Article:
Nearly as if they had rehearsed this moment, Mr Trump entered from the right and Mr Kim from the left.
Inside, they sat alongside each other against a backdrop of North Korean and USA flags, with Kim beaming broadly as the US president gave him a thumbs up.
"It's interesting because we believe Kim speaks English - he was educated in Switzerland and speaks German, but Trump seems to be the only one talking during their bit of chit chat", Professor Hajek told Yahoo7.
After initial exchanges lasting around 40 minutes, Trump and Kim emerged, walking side-by-side through the colonnaded hotel before entering a meeting room, where they were joined by their most senior officials.
Trump is hoping to make a legacy-defining deal that some say could earn him a Nobel Peace Prize.
"It was not an easy journey", Kim said, speaking through a translator. On a larger level, the astronomical cost of the nuclear weapons program contributes to the massive poverty in North Korea, among the world's poorest countries.
"It's going great", Trump said, with Kim at his side.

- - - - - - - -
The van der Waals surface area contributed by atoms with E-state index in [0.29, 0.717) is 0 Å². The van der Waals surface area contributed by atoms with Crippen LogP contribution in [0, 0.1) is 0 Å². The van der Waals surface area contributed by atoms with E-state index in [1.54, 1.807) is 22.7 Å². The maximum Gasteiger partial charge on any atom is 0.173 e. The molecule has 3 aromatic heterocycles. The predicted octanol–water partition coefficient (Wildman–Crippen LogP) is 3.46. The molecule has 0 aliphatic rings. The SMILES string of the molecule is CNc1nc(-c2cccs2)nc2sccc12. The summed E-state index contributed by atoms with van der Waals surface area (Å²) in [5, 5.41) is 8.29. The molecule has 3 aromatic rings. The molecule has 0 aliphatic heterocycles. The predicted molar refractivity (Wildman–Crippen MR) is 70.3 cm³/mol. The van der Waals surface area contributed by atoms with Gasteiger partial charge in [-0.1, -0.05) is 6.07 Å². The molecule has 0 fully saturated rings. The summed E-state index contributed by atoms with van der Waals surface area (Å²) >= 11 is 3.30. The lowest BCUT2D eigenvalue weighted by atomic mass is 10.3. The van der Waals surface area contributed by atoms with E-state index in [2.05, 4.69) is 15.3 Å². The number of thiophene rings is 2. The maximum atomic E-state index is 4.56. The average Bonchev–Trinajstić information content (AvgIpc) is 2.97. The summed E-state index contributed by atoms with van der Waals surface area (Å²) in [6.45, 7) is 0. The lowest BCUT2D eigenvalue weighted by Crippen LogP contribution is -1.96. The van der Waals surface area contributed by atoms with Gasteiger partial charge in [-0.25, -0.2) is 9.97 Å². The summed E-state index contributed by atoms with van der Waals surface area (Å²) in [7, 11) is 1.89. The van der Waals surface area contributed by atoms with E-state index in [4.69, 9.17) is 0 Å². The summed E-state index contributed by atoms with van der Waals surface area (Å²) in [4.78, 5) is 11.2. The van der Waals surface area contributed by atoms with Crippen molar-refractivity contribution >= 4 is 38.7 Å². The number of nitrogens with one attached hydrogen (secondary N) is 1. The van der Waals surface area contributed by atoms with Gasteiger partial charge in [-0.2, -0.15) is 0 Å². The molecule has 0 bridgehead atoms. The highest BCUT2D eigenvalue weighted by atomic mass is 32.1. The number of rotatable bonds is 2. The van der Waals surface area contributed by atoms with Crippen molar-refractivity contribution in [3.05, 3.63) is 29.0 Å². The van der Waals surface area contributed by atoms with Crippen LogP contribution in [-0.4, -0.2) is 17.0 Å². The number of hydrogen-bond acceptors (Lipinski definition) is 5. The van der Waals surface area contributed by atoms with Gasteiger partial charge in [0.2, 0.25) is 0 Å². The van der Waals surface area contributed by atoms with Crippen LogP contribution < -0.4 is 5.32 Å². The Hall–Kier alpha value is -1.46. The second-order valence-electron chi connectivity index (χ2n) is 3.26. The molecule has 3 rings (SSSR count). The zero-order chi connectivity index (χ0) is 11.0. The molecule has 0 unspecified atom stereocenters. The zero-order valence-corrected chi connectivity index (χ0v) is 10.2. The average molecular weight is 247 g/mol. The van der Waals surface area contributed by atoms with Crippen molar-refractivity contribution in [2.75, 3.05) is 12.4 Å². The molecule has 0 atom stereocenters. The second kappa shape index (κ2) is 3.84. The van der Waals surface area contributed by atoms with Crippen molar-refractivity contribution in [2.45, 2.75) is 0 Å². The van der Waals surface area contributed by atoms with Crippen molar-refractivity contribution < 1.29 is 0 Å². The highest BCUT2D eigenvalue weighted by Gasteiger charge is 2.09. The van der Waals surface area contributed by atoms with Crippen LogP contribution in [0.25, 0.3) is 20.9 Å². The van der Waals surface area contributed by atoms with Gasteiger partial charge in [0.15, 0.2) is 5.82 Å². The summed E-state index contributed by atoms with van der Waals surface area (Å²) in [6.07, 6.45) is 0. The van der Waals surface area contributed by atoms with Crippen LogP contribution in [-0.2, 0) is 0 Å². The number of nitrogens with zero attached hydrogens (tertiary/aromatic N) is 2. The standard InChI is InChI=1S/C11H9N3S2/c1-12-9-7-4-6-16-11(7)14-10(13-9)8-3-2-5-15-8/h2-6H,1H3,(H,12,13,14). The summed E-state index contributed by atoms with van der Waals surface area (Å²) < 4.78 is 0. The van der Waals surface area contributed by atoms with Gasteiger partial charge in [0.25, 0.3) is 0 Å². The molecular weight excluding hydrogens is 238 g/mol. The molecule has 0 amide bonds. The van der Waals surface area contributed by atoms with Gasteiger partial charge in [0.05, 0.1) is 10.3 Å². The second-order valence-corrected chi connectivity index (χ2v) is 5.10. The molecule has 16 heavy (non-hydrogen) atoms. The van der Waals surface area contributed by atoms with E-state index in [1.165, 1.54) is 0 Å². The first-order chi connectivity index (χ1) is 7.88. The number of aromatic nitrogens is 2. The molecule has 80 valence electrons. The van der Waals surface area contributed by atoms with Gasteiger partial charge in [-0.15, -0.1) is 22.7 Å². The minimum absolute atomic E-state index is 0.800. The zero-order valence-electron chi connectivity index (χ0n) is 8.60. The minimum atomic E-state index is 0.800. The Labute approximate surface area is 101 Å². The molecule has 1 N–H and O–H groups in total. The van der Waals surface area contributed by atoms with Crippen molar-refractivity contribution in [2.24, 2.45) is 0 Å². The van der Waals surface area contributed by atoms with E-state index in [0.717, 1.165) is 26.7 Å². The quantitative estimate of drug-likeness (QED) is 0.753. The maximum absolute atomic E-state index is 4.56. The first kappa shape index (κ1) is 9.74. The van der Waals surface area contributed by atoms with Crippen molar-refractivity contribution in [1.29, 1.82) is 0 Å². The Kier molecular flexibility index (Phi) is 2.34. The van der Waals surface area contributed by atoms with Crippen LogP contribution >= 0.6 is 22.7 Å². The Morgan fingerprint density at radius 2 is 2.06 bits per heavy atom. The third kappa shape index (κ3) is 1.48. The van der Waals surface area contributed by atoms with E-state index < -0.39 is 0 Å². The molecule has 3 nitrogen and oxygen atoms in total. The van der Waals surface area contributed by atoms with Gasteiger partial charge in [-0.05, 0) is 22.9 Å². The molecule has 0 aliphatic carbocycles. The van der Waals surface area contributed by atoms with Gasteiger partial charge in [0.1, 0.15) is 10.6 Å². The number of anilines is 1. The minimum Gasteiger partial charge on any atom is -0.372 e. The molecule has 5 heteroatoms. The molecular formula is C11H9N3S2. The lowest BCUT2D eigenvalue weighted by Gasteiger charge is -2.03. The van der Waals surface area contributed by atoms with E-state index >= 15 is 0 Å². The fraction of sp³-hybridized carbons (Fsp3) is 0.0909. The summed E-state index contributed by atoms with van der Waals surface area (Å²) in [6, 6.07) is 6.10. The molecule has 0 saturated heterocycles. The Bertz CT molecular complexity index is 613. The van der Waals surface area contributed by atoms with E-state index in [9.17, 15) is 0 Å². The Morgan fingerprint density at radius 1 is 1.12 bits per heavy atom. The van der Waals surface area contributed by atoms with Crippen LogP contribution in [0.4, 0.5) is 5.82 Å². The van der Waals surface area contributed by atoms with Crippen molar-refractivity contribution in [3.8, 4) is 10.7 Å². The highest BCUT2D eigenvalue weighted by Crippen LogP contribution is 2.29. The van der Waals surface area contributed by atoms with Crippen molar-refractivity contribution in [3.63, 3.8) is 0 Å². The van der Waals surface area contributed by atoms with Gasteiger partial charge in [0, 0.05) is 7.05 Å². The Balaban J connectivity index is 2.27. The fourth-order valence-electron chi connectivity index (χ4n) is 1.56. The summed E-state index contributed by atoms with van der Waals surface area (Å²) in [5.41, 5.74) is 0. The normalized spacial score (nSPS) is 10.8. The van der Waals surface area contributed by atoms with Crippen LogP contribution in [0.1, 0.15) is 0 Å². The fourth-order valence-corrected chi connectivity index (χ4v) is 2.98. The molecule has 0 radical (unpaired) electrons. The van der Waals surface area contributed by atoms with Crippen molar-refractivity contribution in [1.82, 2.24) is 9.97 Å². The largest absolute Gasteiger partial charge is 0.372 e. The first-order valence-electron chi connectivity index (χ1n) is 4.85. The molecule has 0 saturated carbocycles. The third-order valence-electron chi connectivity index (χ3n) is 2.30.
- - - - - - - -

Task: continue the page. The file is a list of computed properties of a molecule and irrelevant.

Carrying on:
With a handshake, the leaders of the USA and North Korea broke through decades of antagonism, signaling a willingness to stake their reputations on forging a new relationship between the two nations.
As Trump and Singapore's Prime Minister Lee Hsien Loong sat down for a working lunch at the Istana house, the president sounded optimistic, telling Lee, "We've got a very interesting meeting in particular tomorrow, and I think things can work out very nicely.
We will be tremendously successful", Trump said before their private session.
North Korea has nominally committed to the "complete denuclearization" of the Korean Peninsula, but it has traditionally used that term to also demand that the US remove its assets, including troops, from the region.
Details were not shared about how the discussions have progressed so far and Trump and Kim have yet to meet face-to-face.
Kim has rejected calls to unilaterally give up his weapons in return for economic aid, and instead has proposed a step-by-step denuclearization process.
Top members of Trump's administration have said that the North Koreans wouldn't receive any benefits before taking steps to denuclearize - wary of falling into the same predicament that doomed previous agreements with the rogue regime.
Setting out the U.S. position before the summit, Pompeo stressed that the Trump administration would only accept complete denuclearisation of the North.
The joint document marked the end of the leaders' highly anticipated summit, which opened with both men shaking hands on a red carpet in front of a wall of American and North Korean flags.
But in return, Washington would offer "different and unique" guarantees "to provide them sufficient certainty that they can be comfortable that denuclearisation is not something that ends badly for them".